San Francisco did, in fact, have a very definite literary atmosphere and a literature of its own. Its coterie of writers had drifted from here and there, but they had merged themselves into a California body-poetic, quite as individual as that of Cambridge, even if less famous, less fortunate in emoluments than the Boston group. Joseph E. Lawrence, familiarly known as “Joe” Lawrence, was editor of the Golden Era36, and his kindness and hospitality were accounted sufficient rewards even when his pecuniary acknowledgments were modest enough. He had a handsome office, and the literati, local and visiting, used to gather there. Names that would be well known later were included in that little band. Joaquin Miller recalls from an old diary, kept by him then, having seen Adah Isaacs Menken, Prentice Mulford, Bret Harte, Charles Warren Stoddard, Fitzhugh Ludlow, Mark Twain, Orpheus C. Kerr, Artemus Ward, Gilbert Densmore, W. S. Kendall, and Mrs. Hitchcock assembled there at one time. The Era office would seem to have been a sort of Mount Olympus, or Parnassus, perhaps; for these were mainly poets, who had scarcely yet attained to the dignity of gods. Miller was hardly more than a youth then, and this grand assemblage impressed him, as did the imposing appointments of the place.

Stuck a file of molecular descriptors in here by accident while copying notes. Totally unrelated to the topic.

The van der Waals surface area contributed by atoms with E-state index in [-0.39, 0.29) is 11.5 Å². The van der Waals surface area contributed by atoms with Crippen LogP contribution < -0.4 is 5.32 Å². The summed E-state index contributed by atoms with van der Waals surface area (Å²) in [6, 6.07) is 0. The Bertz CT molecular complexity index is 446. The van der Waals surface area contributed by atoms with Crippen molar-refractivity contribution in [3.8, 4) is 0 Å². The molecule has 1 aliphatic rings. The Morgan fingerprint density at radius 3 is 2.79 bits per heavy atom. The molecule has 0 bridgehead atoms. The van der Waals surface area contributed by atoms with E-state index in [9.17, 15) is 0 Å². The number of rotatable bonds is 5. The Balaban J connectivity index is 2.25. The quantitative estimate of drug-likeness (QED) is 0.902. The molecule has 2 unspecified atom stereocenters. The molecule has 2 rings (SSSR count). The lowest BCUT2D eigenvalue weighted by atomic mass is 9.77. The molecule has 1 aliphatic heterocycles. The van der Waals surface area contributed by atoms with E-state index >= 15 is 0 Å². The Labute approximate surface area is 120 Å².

The Era rooms were elegant [he says],the most grandly carpeted and most gorgeously furnished that I have ever seen. Even now in my memory they seem to have been simply palatial. I have seen the world well since then — all of its splendors worth seeing — yet those carpeted parlors, with Joe Lawrence and his brilliant satellites, outshine all things else, as I turn to look back.
36 [The Golden Era, California’s first literary publication, was founded by Rollin M. Daggett and J. McDonough Foard in 1852.]
More than any other city west of the Alleghanies, San Francisco has always been a literary center; and certainly that was a remarkable group to be out there under the sunset, dropped down there behind the Sierras, which the transcontinental railway would not climb yet, for several years. They were a happy-hearted, aspiring lot, and they got as much as five dollars sometimes for an Era article, and were as proud of it as if it had been a great deal more. They felt that they were creating literature, as they were, in fact; a new school of American letters mustered there.